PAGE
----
Love Train to Busan? Try these Asian zombie films next

By me for the Myanmar Times

Since its break-out from South Korea in July, Train to Busan fever has been spreading through cinemas the world over like a rage virus. The film’s cocktail of zombies, gore and sentimentality – with a bit more gore for good measure – has seen it turn its B-movie budget of less than US$200,000 into an $80 million profit globally, and breathe new life into a genre that just won’t stay dead.

Train to Busan's explosive action and satirical undercurrent has catapulted the zombie flick into a cultural sensation. Photos: Supplied

While Asia is a relative newcomer to big-screen zombies (which date back over 80 years in America to the critically panned 1932 film White Zombie), it does have previous when it comes to undead-flavoured mayhem on the big screen. So if Train to Busan has left you hungry for more Eastern-style flesh-eating flicks, here are three of the best to sink your teeth into.

Versus (2000)

This Japanese horror spectacular hacks together samurai mysticism, gangster shootouts and, of course, a healthy serving of zombie slaying. When a pair of escaped convicts meet some ne’er-do-wells in a woodland clearing, they aren’t expecting it to turn out to be “Resurrection Forest” – the 444th portal to the other side – and aren’t best pleased when bodies buried there start springing back to life.

Like many movies of the genre, Versus’ dialogue comes up short, but stylish action scenes and good-humoured gore make for a thrilling two hours. Worth a look if you’re done with “It’s only a fleshwound!” style zombie-film cliches and want something a bit more creative.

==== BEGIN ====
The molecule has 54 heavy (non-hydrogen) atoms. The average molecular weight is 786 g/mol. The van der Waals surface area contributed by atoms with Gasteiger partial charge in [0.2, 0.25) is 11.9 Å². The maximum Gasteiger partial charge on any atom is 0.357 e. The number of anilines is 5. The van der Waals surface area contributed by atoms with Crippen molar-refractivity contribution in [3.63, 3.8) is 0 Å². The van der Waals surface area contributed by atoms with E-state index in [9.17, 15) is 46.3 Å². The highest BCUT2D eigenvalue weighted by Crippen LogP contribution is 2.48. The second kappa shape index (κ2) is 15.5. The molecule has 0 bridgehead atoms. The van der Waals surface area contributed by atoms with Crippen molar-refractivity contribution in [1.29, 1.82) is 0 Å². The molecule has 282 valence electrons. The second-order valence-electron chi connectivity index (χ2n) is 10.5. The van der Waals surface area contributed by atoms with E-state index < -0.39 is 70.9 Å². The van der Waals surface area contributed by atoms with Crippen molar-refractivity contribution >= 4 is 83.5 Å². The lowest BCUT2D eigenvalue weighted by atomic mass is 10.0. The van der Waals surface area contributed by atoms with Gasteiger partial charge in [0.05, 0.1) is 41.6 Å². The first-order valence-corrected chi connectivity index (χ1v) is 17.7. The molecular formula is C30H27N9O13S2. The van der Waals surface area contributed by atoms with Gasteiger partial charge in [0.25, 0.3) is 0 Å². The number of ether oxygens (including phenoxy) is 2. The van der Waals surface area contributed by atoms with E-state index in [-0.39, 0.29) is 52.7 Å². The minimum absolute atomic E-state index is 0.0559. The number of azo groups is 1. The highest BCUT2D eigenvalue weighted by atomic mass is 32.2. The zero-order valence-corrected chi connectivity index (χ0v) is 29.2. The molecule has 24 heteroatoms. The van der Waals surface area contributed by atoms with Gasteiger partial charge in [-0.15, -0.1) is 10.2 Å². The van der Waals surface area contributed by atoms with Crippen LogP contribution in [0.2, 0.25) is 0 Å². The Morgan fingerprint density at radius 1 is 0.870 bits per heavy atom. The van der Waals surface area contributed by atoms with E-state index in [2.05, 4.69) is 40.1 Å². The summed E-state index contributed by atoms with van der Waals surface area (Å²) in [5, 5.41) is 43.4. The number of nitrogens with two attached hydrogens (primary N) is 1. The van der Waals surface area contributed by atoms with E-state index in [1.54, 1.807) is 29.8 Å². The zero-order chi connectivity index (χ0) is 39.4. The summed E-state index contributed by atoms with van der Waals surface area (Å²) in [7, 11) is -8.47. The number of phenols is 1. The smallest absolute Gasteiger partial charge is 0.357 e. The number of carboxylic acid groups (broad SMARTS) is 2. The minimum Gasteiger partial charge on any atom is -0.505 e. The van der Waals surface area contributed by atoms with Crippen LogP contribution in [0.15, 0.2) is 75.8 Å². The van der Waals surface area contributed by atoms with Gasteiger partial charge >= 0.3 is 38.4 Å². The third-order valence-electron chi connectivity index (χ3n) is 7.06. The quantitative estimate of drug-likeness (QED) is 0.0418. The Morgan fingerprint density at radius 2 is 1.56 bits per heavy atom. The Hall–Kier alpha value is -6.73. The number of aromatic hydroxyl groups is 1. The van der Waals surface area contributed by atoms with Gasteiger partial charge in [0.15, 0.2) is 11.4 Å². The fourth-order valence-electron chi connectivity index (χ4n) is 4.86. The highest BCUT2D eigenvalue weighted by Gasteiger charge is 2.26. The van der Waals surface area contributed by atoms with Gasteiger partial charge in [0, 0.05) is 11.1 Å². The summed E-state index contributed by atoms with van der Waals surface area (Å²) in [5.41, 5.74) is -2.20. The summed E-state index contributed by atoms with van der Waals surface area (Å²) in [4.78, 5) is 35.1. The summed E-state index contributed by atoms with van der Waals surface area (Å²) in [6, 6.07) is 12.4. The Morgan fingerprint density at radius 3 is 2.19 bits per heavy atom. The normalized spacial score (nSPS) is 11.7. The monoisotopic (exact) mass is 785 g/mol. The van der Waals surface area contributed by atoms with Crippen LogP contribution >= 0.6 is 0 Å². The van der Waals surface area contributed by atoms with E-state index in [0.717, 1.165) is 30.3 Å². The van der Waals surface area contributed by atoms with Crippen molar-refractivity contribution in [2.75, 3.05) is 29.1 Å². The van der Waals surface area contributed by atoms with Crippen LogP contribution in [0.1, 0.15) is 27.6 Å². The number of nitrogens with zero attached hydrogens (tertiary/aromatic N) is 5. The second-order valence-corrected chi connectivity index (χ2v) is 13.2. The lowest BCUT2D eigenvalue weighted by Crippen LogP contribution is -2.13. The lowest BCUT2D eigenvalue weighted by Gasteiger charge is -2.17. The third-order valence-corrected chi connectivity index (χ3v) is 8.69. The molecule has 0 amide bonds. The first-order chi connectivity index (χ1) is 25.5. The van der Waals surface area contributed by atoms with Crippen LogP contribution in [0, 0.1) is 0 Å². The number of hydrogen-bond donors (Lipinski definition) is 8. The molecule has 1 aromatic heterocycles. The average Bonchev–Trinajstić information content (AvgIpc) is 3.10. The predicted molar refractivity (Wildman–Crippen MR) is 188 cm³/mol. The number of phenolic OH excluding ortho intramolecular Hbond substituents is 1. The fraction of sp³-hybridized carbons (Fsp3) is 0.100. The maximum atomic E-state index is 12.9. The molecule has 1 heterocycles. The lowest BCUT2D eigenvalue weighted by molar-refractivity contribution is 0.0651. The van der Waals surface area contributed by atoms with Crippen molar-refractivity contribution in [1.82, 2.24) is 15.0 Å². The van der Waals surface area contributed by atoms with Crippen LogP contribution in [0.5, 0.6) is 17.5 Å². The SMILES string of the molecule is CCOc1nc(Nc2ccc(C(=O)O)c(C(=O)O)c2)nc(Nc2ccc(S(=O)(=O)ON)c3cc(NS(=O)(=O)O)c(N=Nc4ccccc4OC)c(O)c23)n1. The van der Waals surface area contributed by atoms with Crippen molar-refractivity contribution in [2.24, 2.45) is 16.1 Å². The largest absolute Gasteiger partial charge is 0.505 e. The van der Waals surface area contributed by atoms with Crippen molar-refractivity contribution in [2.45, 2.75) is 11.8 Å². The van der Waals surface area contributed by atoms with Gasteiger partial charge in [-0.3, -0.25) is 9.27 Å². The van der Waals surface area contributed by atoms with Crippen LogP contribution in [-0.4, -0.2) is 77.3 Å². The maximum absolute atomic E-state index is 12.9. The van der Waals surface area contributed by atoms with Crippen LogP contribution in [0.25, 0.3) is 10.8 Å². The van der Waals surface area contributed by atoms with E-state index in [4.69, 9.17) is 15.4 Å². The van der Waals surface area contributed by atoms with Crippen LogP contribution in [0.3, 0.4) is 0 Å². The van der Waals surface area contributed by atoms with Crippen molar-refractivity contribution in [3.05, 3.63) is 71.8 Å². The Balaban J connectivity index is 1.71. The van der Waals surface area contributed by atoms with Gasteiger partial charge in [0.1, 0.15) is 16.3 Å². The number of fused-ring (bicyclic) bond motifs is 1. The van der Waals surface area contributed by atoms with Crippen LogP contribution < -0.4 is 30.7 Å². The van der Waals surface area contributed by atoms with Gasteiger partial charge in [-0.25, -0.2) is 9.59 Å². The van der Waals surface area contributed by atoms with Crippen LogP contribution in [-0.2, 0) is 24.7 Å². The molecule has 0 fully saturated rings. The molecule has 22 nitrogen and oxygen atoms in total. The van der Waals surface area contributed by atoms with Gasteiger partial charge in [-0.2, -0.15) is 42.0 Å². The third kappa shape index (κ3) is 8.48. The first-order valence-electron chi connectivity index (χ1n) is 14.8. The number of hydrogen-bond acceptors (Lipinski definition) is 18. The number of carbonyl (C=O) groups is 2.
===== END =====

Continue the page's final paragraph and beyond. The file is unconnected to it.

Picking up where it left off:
Stacy: Attack of the Schoolgirl Zombie (2001)

This amusingly titled Japanese B-movie seems to have hopes of providing us with a dense and considered social commentary about the structures in schools that define our characters and colour our souls. Fortunately, it totally fails and instead we are treated to a micro-budget slash-a-thon, with plenty of laughs and fake blood. The premise is daft and has slicing and dicing built in: Teenage girls who are infected turn into “Stacies”, who must be cut into 165 pieces to be killed. Why? Because Japan.

Hopelessly naff, yet brimming with charm and plenty of Western zombie film references, Stacy: Attack of the Schoolgirl Zombie will either worm its way into your cold heart, or be your least favourite zombie film ever.

The Guard Post (2008)

It’s back to Korea for my final recommendation, which comes complete with something rare to zombie films; a well-defined plot. Two army operatives are sent to investigate a military outpost where a strange incident has been reported. On arrival they find the place strewn with corpses, but all the weapons are still locked up and a rabid virus looks a far more likely killer. The claustrophobic and psychological thrills crescendo in a scene where one of our heroes is convinced by undead soldiers that the disease never really existed.

The Guard Post sits at the more sophisticated end of Asian zombie films, and those hoping for more gore and senseless violence will instead have to make do with well-rounded characters and slick production values. Despite a splattering of confusing flashback sequences, this po-faced effort fares well and might be the closest thing to Train to Busan out there – for now.

If devouring these three still leaves you hungry for more, fear not: The success of Train to Busan will surely see a spree of Asian undead limping toward the big screen before long. In fact, the business-savvy brains behind Busan have already been pushing its animated prequel – Seoul Station – which some are describing as even better than its successor. Stand by for a tide of unearthly invasion, coming soon to a cinema near you.


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